Soil strata of the Arima Jōri site
Atop black soil accumulated from the Yayoi into the Kofun periods, there are deposits of 10 cm of volcanic ash (FA) and a mud flow layer 1.5 m thick from an eruption at the start of the six century, covering the cultivated layer. Above this another 10 cm of black soil was deposited, and even as the area was thus revitalized as rice paddy, 10 cm of pumice (FP) plus another 1.5 m of mud flow were again deposited by a mid-sixth century eruption. Adapted from Hakkutsu sareta Nihon rettō 2016 [Excavations in the Japanese Archipelago, 2016] (Bunkachō [Agency for Cultural Affairs], ed., Kyodo News, 2016). Originally from Arima Jōri iseki hakkutsu chōsa hōkokusho [Arima Jōri Site Excavation Report], Gunma Prefectural Board of Education, 1989.
Furrows of cultivated fields
These were detected directly beneath the volcanic ash (FA) and mud flow layer from the eruption at the start of the sixth century. Blackened depressions are pit structures from the Yayoi to the start of the Kofun periods. By the start of the sixth century, tableland which had been a residential precinct had been developed as a vast area of farmland.
Micro paddy sector rice field
These features were detected immediately below the pumice (FP) and mud flow layers from the mid-sixth century eruption. On top of the thickly deposited early sixth-century ash (FA) and mud flow layers, rice paddy with sectors roughly 1 m wide by 1.5 m long, to which water could be circulated efficiently over a sloped area, had been developed.
The pit structures were built atop the tableland surface (on the right side of the photo) after the pumice (FP) and mud flow layers of the mid-sixth century were deposited. To the left is the rice paddy level detected under the pumice and mud flow layers.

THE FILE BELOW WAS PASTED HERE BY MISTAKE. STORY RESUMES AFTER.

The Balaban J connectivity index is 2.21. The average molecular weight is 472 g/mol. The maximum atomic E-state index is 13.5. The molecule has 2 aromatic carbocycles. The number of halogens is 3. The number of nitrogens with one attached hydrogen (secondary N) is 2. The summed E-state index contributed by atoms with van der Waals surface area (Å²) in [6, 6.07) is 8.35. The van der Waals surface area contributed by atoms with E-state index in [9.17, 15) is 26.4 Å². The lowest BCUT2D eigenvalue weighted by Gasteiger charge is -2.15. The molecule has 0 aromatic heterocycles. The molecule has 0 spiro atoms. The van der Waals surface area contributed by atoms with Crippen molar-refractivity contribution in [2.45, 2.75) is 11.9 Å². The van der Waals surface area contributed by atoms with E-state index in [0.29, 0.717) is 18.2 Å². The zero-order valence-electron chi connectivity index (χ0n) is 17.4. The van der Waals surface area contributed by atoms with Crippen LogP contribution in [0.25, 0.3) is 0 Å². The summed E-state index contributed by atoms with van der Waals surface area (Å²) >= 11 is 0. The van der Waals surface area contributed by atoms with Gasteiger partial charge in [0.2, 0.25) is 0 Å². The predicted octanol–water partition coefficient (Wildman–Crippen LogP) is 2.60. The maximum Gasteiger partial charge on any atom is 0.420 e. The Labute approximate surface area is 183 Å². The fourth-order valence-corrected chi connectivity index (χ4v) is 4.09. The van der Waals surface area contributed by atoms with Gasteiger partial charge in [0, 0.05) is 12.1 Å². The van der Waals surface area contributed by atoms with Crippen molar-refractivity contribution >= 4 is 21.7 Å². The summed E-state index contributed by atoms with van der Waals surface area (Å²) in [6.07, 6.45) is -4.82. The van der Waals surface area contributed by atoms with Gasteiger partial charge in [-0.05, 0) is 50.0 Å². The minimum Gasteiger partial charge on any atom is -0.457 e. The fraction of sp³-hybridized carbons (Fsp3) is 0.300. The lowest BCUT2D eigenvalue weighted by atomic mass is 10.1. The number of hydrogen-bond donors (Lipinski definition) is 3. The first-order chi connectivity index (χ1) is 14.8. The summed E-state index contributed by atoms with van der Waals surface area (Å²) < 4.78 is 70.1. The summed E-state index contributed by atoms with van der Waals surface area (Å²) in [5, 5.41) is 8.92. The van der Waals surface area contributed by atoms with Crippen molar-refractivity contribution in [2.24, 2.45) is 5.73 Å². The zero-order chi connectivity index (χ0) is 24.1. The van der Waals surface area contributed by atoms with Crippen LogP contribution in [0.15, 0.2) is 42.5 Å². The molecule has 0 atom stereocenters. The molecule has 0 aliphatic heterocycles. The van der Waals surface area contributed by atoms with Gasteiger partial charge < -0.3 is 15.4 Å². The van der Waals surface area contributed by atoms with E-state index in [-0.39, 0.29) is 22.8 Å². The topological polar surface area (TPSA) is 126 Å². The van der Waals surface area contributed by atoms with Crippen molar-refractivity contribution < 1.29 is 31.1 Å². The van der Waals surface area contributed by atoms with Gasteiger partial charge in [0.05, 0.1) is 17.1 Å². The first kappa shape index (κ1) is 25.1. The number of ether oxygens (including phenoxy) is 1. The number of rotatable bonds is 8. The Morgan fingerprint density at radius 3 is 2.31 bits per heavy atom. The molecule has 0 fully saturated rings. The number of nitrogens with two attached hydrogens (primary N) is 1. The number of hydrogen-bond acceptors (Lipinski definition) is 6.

Arima Jōri Site, Shibukawa City, Gunma Prefecture
Kofun (sixth century)
The Arima Jōri site is located at the foot of the eastern slope of Mt. Haruna, atop a slight elevation at the tip of an alluvial fan. Mt. Haruna erupted violently twice in the sixth century, and from the changes in features above and below the layers of ejected volcanic matter from both eruptions, it is possible to see how people of the Kofun period overcame the disaster and achieved recovery each time.
From the Yayoi into the Kofun periods, a settlement was maintained at this site. At the start of the Kofun period arable lands were expanded and farmland opened up atop a tableland, but this farmland was buried by ash and mud flow from the initial eruption of Mt. Haruna at the start of the sixth century. As a result of excavation, rice paddy was discovered above the mud flow, buried under pumice from the mid-sixth century. This paddy was comprised of micro paddy sectors, in order expand the paddy over an area of slope.
The people of the Arima Jōri site thus utilized technology in practice in every region of the day, newly digging water channels into wasteland covered by the volcanic mud flow, skillfully circulating water over an area of slope to revitalize the farmland as rice paddy. The amount of time required for this reconstruction is unclear, but it had been completed during the 20 to 30-year interval before the next eruption.
Subsequently this area was visited again by a volcanic eruption in the mid-sixth century, and the paddy was completely buried with pumice and mud flow. But shortly thereafter, in the latter half of the sixth century pit structures were built on top of the mud flow layer, and occupation continued to the eleventh century. This time the residents probably revitalized low-lying arable lands in the surrounding area as rice paddy. The local address of the site is even now called Arima Tanbo (“Arima paddy”) and is an area of paddy. Beneath the modern fields survives the history of sturdy people who achieved the revitalization of those agricultural lands. (Kojima Atsuko)